>>>>>
    >>>>> struct.calcsize("Q4s")

    >>
    >> 12
    >>
    >> The eight-byte integer is aligned on an eight-byte boundary, so when
    >> it follows a four-byte string, you get four padding bytes inserted.
    >> Put them in the other order, and the padding disappears.
    >>

    > NOT disappears.  In C, the padding to the largest alignment occurs at the
    > end of a structure as well as between items.  Otherwise, an array of the
    > struct would not be safely aligned.  if you have an 8byte item followedby a
    > 4 byte item, the total size is 16.


    That's padding of the array, not of the structure. But you're right in
    that removing padding from inside the structure will in this case
    result in padding outside the structure. However, in more realistic
    scenarios, it's often possible to truly eliminate padding by ordering
    members appropriately.

    ChrisA
    Chris Angelico, Dec 4, 2011
    #6
  7. On Dec 4, 3:17 pm, Chris Angelico <> wrote:
    > On Mon, Dec 5, 2011 at 1:51 AM, Dave Angel <> wrote:
    > > In C, the padding to the largest alignment occurs at the
    > > end of a structure as well as between items.  Otherwise, an array of the
    > > struct would not be safely aligned.  if you have an 8byte item followed by a
    > > 4 byte item, the total size is 16.

    >
    > That's padding of the array, not of the structure.


    That's a strange way to think of it, especially since the padding also
    happens for a single struct object when there's no array present. I
    find it cleaner to think of C as having no padding in arrays, but
    padding at the end of a struct. See C99 6.7.2.1p15: 'There may be
    unnamed padding at the end of a structure or union.' There's no
    mention in the standard of padding for arrays.

    --
    Mark
    Mark Dickinson, Dec 5, 2011
    #7
  8. On Mon, Dec 5, 2011 at 6:42 PM, Mark Dickinson <> wrote:
    > That's a strange way to think of it, especially since the padding also
    > happens for a single struct object when there's no array present.  I
    > find it cleaner to think of C as having no padding in arrays, but
    > padding at the end of a struct.  See C99 6.7.2.1p15: 'There may be
    > unnamed padding at the end of a structure or union.'  There's no
    > mention in the standard of padding for arrays.


    May be, yes, but since calcsize() is returning 12 when the elements
    are put in the other order, it would seem to be not counting such
    padding. The way I look at it, padding is always used to place the
    beginning of something; in an array, it places the beginning of the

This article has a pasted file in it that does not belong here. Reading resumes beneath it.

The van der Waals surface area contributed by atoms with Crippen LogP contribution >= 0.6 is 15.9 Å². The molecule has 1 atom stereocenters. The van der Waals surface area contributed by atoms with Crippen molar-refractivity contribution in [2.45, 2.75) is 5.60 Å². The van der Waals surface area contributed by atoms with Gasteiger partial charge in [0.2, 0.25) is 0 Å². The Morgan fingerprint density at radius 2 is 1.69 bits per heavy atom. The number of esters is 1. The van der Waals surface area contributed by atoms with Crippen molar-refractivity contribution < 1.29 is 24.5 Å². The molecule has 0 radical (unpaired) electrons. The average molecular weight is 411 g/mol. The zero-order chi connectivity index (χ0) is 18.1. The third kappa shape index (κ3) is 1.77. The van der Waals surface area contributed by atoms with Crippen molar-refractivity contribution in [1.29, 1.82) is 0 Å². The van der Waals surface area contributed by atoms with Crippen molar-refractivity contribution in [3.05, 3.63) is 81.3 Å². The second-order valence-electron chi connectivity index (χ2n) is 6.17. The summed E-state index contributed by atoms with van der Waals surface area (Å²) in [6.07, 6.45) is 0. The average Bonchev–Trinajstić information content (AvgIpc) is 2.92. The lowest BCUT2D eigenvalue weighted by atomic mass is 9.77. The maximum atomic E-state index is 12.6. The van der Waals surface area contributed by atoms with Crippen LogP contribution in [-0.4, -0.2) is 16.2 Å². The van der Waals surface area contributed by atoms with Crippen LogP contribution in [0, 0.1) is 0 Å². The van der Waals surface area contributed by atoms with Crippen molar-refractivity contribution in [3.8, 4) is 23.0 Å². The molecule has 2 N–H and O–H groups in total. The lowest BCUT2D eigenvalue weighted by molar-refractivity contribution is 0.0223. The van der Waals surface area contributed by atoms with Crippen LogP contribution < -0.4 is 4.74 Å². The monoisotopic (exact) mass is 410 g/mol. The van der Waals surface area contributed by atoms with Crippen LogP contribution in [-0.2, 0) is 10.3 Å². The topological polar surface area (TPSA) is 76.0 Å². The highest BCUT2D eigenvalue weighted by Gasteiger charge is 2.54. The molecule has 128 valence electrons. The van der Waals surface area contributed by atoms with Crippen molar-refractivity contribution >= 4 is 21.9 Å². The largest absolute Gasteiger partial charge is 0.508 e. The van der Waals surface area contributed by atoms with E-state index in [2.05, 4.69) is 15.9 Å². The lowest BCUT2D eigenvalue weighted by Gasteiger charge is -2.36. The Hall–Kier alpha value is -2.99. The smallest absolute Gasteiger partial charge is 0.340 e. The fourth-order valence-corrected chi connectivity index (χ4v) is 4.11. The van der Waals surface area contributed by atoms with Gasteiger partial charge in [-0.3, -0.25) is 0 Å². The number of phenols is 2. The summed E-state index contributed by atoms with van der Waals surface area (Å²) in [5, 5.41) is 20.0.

second element on a convenient boundary, rather than filling out the
    first element to that boundary.

    I tried a similar thing with a couple of C compilers, and both of them
    gave the same sizeof() value for both orderings, which would imply
    that they _do_ include such padding in the structure's end. My
    statement that the padding was removed was based solely on
    calcsize()'s different result.

    ChrisA
    Chris Angelico, Dec 5, 2011
    #8
  9. On Dec 5, 8:09 am, Chris Angelico <> wrote:
    > May be, yes, but since calcsize() is returning 12 when the elements
    > are put in the other order, it would seem to be not counting such
    > padding.


    Indeed. That's arguably a bug in the struct module, and one that
    people have had to find workarounds for in the past. See note 3 at:

    http://docs.python.org/library/struct.html#byte-order-size-and-alignment

    If it weren't for backwards compatibility issues, I'd say that this
    should be fixed.

    --
    Mark
    Mark Dickinson, Dec 5, 2011
    #9
  10. Glen Rice

    Nobody Guest

    On Mon, 05 Dec 2011 00:20:32 -0800, Mark Dickinson wrote:

    >> May be, yes, but since calcsize() is returning 12 when the elements
    >> are put in the other order, it would seem to be not counting such
    >> padding.

    >
    > Indeed. That's arguably a bug in the struct module,


    There's no "arguably" about it. The documentation says:

    Native size and alignment are determined using the C compiler’s sizeof
    expression.

    But given:

    struct { unsigned long long a; char b[4]; } foo;
    struct { char b[4]; unsigned long long a; } bar;

    sizeof(foo) will always equal sizeof(bar). If long long is 8 bytes and has
    8-byte alignment, both will be 16.

    If you want consistency with the in-memory representation used by
    C/C++ programs (and the on-disk representation used by C/C++ programs
    which write the in-memory representation directly to file), use ctypes;
    e.g.:

    >>> from ctypes import *
    >>> class foo(Structure):

    _fields_ = [
    ("a", c_ulonglong),
    ("b", c_char * 4)]

    >>> sizeof(foo)

    16
    Nobody, Dec 6, 2011
    #10